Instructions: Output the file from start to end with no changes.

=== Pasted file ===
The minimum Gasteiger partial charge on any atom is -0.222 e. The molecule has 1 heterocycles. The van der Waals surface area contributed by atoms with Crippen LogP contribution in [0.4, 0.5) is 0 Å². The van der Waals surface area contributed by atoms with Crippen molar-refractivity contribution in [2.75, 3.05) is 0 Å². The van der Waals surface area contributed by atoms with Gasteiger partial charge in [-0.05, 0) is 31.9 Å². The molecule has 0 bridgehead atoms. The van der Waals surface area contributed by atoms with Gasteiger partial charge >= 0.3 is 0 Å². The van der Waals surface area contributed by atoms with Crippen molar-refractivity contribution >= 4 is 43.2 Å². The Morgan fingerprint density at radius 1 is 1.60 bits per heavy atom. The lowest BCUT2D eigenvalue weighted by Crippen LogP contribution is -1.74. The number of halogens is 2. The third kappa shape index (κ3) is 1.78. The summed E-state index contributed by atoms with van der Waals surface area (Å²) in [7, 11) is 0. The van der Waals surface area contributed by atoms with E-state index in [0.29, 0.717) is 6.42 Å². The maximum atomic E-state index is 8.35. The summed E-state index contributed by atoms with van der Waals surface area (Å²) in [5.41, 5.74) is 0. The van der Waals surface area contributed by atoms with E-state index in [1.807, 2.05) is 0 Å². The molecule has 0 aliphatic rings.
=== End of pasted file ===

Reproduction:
The minimum Gasteiger partial charge on any atom is -0.222 e. The molecule has 1 heterocycles. The van der Waals surface area contributed by atoms with Crippen LogP contribution in [0.4, 0.5) is 0 Å². The van der Waals surface area contributed by atoms with Crippen molar-refractivity contribution in [2.75, 3.05) is 0 Å². The van der Waals surface area contributed by atoms with Gasteiger partial charge in [-0.05, 0) is 31.9 Å². The molecule has 0 bridgehead atoms. The van der Waals surface area contributed by atoms with Gasteiger partial charge >= 0.3 is 0 Å². The van der Waals surface area contributed by atoms with Crippen molar-refractivity contribution >= 4 is 43.2 Å². The Morgan fingerprint density at radius 1 is 1.60 bits per heavy atom. The lowest BCUT2D eigenvalue weighted by Crippen LogP contribution is -1.74. The number of halogens is 2. The third kappa shape index (κ3) is 1.78. The summed E-state index contributed by atoms with van der Waals surface area (Å²) in [7, 11) is 0. The van der Waals surface area contributed by atoms with E-state index in [0.29, 0.717) is 6.42 Å². The maximum atomic E-state index is 8.35. The summed E-state index contributed by atoms with van der Waals surface area (Å²) in [5.41, 5.74) is 0. The van der Waals surface area contributed by atoms with E-state index in [1.807, 2.05) is 0 Å². The molecule has 0 aliphatic rings.